21. I like being outdoors. I like cooking. I really like eating mushrooms. I also really like living. Your approach is sensible but…. I want more than 98% probability that a mushroom is identified correctly. When I am 100% certain, then I will have a single small bite. When I am OK in a few hours, I will have another. When I am fine the next day, I will have a lot more. This year I tried four new mushrooms: Deer Mushroom… Pluteus cervinus…tasteless, slimy and not worth eating. Fairy Ring…. Marasmius oreades….sweet, tasty and easy to harvest all summer on neighbouring yards. But, I studied numerous books and websites and spore printed many time for Three Years before trying it. LBM’s in lawns can be difficult to ID. Suillus brevipes…easy to identify, OK to eat but a lot of prepping to remove the dirty stem bases and the slimy cap. Guepinia helevelloides...easy to identify, mostly tasteless. Significant lower bowel action the next day...almost as effective as a colonoscopy prep.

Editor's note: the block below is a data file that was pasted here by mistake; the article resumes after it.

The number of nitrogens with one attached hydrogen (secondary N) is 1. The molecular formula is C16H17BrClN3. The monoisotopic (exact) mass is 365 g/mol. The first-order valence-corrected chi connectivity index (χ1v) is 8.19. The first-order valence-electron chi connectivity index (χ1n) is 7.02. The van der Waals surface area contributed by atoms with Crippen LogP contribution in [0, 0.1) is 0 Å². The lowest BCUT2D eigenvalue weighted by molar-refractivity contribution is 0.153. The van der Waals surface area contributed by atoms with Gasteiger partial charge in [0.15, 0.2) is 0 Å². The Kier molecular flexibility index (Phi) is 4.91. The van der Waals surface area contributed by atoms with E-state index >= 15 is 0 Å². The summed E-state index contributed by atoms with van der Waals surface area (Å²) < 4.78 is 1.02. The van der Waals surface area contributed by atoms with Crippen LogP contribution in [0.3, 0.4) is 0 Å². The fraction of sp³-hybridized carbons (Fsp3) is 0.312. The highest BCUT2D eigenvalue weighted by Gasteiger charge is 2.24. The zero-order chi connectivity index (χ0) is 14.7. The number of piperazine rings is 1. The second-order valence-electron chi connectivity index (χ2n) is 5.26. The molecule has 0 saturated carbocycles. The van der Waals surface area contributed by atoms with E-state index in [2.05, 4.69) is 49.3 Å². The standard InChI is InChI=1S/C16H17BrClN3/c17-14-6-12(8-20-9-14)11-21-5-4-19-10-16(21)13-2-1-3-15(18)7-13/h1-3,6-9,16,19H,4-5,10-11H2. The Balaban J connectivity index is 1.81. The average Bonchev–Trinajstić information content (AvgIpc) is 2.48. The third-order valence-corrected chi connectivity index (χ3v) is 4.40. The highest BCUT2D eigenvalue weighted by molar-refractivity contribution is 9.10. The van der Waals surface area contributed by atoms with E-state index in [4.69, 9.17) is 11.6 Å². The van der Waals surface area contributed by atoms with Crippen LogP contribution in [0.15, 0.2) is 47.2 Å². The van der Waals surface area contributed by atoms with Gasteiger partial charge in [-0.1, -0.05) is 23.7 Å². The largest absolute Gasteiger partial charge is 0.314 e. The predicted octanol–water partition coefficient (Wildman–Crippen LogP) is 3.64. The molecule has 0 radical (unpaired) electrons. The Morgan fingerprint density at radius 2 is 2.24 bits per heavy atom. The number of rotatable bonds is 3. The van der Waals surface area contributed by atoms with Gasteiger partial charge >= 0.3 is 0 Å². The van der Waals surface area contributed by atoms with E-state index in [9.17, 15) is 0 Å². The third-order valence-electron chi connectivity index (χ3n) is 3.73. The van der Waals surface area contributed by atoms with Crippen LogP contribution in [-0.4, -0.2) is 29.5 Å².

22. If you have a local mushroom club, by all means, join it! My rule of thumb for eating a new mushroom for the first time, is to not eat it until a knowledgeable mushroom hunter who I trust verifies it is what I identified it as.
  23. Hello, I'm new to this as well and looking to 'dive in' next summer when mushrooms will abound in this area. Until then it's all about education! Appreciate your post and will follow to see what the more skilled have to say! Thank you!